Be that as it may, since that time we have repopulated 4 hives with new colonies and their queens and they are buzzy ! Robert Sturm, one of Ecoversity's beekeepers did a wonderful demonstration on how to transfer the bees to a new hive:
Bees have also been in the news, as people gradually awaken to the serious threat of a lack of pollinators to the foodsupply. It is really still not clear if there is a singular cause to CCD, but here are some of the newly suggested culprits to CCD:
-Spanish researchers found a parasitic fungus, Nosema ceranae, in two infected hives after eliminating other possible causes. More significantly, they were able to treat other hives with an antifungal, fumagillin, and cure the colonies. The fact that fumagillin is a very specialized anti-biotic, usually associated with a suppression of in this case being used to treat a fungus, raises all kinds of questions about the nature of the desease Nosema ceranae is causing and the long term prognosis for the cure. For more study on this, please read: http://arstechnica.com/science/news/2009/04/a-cure-for-colony-collapse.ars
-Pesticides in particular Bayer's Clothianidin: Dan Eden from Viewzone tells the story: One of the most important crops is corn. It's used as a feed for chickens and pigs and cattle. It's used in flour and in the production of high fructose corn syrup or to make ethanol to run our cars. But corn has an enemy called the root worm. This pesky bug, called diabrotica vergifera vergifera, burrows in the newly forming roots of the corn plant and causes the plant to wither and
eventually die. Farmers have long sought some type of pesticide to kill the bug and, in 2003, Bayer Pharmaceutical introduced a new product called Clothianidin. Their own studies showed that this pesticide was highly toxic to bees but justified the widespread use because it could be applied to corn seed and would be buried in the soil where it would presumably be harmless to other creatures.
Bayer, who makes the pesticide, and Monsanto, who makes the adhesive, have patented the method of coating their proprietary seeds with clothianidin, which are now growing all over the globe. Farmers have long sought some type of pesticide to kill the diabrotica bug and, in 2003, Bayer Pharmaceutical introduced a new product called Clothianidin. Their own studies showed that this pesticide was highly toxic to bees but justified the widespread use because it could be applied to corn seed and would be buried in the soil where it would presumably be harmless to other creatures.
Bayer, who make the pesticide, and Monsanto, who make the adhesive, have patented the method of coating their proprietary seeds with clothianidin, which are now growing all over the globe. In July of 2007, the German crop was infested with the rootworm. The German government ordered that every possible method should be used to eradicate this pest, including the use of clothianidin. Shortly after the seeds were planted, in May of 2008, some 330-million bees abruptly died!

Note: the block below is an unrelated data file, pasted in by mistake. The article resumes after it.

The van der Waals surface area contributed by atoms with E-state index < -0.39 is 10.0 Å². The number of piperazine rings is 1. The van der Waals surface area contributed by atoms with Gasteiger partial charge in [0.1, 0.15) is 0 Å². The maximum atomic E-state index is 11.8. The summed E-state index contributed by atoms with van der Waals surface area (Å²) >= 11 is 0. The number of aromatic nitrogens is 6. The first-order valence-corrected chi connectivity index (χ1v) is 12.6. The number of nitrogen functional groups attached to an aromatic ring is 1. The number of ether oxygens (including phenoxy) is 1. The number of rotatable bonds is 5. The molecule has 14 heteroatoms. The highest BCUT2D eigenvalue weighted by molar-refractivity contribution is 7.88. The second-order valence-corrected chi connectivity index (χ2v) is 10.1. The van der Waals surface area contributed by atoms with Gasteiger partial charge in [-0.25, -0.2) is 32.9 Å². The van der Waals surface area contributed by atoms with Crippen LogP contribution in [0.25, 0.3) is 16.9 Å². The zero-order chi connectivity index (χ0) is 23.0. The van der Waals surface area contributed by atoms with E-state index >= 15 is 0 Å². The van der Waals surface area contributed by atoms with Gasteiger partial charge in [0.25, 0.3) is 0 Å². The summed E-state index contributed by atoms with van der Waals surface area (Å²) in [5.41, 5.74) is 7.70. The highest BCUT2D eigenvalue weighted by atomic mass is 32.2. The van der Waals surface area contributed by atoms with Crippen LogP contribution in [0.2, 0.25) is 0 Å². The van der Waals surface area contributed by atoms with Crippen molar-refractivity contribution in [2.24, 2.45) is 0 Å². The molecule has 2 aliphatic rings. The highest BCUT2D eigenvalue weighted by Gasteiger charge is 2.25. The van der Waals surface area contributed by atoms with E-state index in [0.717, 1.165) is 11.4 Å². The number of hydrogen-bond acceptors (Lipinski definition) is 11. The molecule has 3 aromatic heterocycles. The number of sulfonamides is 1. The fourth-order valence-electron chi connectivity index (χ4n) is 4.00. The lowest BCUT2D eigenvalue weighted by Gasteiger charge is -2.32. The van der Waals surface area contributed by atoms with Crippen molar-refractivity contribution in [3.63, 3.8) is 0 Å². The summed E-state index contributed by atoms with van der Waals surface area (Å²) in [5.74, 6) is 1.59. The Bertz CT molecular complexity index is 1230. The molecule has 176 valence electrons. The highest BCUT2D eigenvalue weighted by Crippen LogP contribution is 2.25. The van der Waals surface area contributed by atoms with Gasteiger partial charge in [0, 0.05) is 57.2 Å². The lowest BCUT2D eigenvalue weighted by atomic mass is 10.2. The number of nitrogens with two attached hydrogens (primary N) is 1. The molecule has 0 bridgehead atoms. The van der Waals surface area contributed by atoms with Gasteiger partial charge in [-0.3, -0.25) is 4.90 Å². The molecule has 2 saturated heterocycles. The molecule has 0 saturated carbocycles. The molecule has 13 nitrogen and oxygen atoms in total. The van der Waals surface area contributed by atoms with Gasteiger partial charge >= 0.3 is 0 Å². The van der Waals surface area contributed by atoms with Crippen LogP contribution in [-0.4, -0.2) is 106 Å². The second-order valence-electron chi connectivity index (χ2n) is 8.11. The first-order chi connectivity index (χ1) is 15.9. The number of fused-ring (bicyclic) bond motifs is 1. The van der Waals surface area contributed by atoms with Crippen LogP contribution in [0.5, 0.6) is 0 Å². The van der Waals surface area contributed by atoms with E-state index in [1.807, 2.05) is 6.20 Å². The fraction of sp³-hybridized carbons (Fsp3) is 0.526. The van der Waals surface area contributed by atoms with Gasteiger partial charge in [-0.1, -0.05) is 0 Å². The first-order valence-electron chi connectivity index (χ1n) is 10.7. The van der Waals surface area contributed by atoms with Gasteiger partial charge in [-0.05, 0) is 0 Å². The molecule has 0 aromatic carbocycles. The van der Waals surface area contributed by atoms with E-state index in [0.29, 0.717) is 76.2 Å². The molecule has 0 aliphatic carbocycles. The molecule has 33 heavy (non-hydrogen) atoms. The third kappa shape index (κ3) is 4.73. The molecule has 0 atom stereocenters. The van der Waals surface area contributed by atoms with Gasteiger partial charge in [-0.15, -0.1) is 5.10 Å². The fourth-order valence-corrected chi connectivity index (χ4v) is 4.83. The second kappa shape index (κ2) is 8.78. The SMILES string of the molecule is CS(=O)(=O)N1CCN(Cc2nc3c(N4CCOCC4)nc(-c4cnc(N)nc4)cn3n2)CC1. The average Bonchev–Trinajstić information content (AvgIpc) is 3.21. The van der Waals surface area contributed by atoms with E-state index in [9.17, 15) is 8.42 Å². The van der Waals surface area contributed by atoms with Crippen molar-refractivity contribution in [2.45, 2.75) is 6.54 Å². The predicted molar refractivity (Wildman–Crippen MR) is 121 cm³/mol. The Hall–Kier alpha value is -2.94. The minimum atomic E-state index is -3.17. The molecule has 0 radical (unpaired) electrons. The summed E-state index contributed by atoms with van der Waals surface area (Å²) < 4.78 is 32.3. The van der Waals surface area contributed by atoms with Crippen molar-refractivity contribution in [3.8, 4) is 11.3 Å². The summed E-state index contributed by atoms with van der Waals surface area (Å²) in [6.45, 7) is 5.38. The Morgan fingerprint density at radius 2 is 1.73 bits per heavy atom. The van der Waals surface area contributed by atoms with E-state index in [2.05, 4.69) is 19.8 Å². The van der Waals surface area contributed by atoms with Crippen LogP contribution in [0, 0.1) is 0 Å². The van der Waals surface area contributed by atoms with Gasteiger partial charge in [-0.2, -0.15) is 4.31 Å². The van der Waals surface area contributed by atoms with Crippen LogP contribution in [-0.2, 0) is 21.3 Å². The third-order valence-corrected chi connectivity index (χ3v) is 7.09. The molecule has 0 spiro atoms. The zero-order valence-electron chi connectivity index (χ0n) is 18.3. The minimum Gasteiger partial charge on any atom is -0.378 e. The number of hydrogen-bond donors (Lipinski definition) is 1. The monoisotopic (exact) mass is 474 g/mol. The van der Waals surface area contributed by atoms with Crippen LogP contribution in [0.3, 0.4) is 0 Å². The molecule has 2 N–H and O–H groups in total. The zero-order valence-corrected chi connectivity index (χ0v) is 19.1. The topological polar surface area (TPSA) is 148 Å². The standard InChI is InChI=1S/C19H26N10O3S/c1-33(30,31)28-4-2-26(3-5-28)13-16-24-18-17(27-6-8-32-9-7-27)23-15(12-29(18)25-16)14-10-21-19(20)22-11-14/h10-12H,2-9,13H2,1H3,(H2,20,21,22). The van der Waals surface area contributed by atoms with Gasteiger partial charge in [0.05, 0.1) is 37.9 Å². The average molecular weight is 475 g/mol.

For more info on this read the complete article by Dan Eden: http://www.viewzone.com/lostbees.bayer.html
-Finally there is more evidence that petrochemicals indeed interfere with the pheremone language of bees (something I suggested in Pheromones 1: the Chemical Language of Bees, an older post on this blog) and also in interspecies communication, in this case between flowers and bees. In order to pollinate flowers secrete a smell to attract bees. This too is a very subtle interspecies communication, done with volatile chemical packages which are called allomones and which give flowers their smell.
In an article for National Geographic, Brian Handwerk writes:
" ....With more pollution in the air, the aromatic molecules don't remain potent as long and travel shorter distances on the wind.
The new study's model suggests that in the mid-19th century, when pollution levels were first recorded, scent molecules would have been able to travel some 3,300 to 3,900 feet (1,000 to 1,200 meters). Today, in the polluted air found downwind of large metropolises, scents may only make it some 650 to 980 feet (200 to 300 meters)......"
Obviously this affects the ability for bees to collect and for flowers to pollinate: a symbioses breakdown. I believe that longer term CCD in the beepopulation has to do with this breakdown in scent and interspecies communication systems, similar to the relationship between food-scarecity, hunger, stress and desease in the human population. That too is a breakdown in communication and symbiosis.
This approach of looking at pheromones may also shed light on the ability of large solitary animals, or butterflies to survive in our time and how they have been affected by our human habits of 'burning it up' to motor our economy at any costs. It may even give some insights into changes in human sexuality, and an increasing tendency towards violence.
Maybe for one moment we all should try to smell this picture and realize the peace it brings:
We too need pheromones and allomones to find happiness....